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20121214
20121214
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, $600. what is german? uh, dialects for $800. what is spanish? dialects, $1,000. what is the philippines? "s" as in simile for $200. what is snug? simile for $400. what is slippery? simile--"s" as in simile for $600. what is sharp? simile, $800. what is stubborn? "s" as in simile for $1,000. what is still? you double your score to $2,000. uh, burns, baby, burns, for $200. what is sc? uh, burns for $400. whotland"auld lang syne"? uh, burns for $600. what is require? no. boomie. what is "desire"? burns for $1,000. and you're in the lead. i'd like to wager $1,200. all righty, here is the clue... what are "mice and men"? that's it, at adds to your margin. you're at $5,400, and we're at our first commercial break, which means we'll be back in a moment or two. and th and beth watkins first is from savannah, georgia. she is a graduate student of medieval studies. notice how i pronounced that correctly. that's right. now you travel with a good-luck charm of some kind. yes. tell us about that. uh, it's a small stuffed orange fish, uh, that my sister got as a prize out of a cereal box. and so it's
and the philippines in october i was reminded of the economic vitality of southeast asia and the fact that the ten countries comprising represent the fourth largest export market of the united states. these countries are center stage for the circumstances with china . we must stand firm with our friends throughout asia and actively pursue prospects for free trade and open sea lanes and other policies that will strengthen america's economic growth. more broadly we face the specter of global resource constraint especially deficiencies of energy and food that can stimulate conflict and deepen poverty. we have made startling gains in domestic energy production. we remain highly vulnerable still to our dependency on oil. perhaps equally important even if we are able to produce more energy we cannot isolate ourselves from energy driven sharks to the global economy. in other words, we have to cooperate with other nations and improve the global system of manufacturing and moving and supplies. currently a key to this is helping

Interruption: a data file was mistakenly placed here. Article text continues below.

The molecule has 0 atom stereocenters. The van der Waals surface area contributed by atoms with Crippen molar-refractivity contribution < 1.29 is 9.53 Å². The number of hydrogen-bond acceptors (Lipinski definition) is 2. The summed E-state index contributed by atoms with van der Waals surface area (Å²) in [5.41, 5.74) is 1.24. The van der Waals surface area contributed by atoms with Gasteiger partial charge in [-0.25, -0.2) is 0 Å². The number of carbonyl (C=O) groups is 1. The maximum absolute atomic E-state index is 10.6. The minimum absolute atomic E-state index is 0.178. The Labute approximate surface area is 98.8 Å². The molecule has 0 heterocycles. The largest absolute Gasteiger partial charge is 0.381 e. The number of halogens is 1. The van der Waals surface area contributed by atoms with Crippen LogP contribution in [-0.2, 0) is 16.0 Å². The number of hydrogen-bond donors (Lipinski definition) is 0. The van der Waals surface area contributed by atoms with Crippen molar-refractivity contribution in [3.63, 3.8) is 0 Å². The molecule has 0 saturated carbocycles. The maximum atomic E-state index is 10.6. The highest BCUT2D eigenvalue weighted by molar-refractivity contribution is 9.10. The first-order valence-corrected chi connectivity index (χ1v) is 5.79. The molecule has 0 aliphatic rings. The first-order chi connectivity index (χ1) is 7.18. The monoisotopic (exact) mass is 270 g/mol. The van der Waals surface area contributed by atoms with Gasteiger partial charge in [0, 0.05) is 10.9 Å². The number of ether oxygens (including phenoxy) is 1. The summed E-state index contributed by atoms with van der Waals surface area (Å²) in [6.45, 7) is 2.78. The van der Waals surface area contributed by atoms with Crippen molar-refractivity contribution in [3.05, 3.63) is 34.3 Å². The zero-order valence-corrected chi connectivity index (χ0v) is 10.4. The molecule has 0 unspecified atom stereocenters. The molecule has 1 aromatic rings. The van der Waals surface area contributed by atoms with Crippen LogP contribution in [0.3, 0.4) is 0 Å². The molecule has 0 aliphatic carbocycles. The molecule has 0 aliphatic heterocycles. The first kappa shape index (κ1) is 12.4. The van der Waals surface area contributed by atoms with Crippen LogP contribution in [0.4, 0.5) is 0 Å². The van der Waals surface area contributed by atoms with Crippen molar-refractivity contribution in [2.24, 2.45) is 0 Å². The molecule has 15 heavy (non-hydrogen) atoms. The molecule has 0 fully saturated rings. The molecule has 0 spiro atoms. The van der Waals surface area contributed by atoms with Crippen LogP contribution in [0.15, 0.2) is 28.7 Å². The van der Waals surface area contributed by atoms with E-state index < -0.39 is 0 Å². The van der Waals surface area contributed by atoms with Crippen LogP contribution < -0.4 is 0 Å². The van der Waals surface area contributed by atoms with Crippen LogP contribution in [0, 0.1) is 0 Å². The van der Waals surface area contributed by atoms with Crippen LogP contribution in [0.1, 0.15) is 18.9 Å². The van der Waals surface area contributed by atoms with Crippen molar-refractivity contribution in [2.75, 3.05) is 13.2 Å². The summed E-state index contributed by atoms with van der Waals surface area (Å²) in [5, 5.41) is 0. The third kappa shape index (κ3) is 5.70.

about the capitol asset on the balance sheet because central banks worked in the philippines. the central bank had a huge negative equity. central banks can go on without necessarily having a positive equity. secondly, they have all sorts of tools that they can theoretically use other than having to unwind their balance sheets. they can increase their ratios, increase the interest rate they pay on excess reserves and so on. they have a lot of control which makes me less worried about the fed balance sheet, not that i approve of what they were doing recently, but i think they can get out of the -- fairly easily. >> i would just add that i think the presence of this massive fed undertaking, you know, and almost a desperate kind of way gets that the underlying problem. this is not a monetary policy issue. this is a fiscal policy issue, and we have an absolute lack of leaders, this threat of that tax policy expiration, all tax policy, much seven -- much of been in place for over a decade. completely congressionally made thing in congress and the president have refused to work on
Search Results 0 to 2 of about 3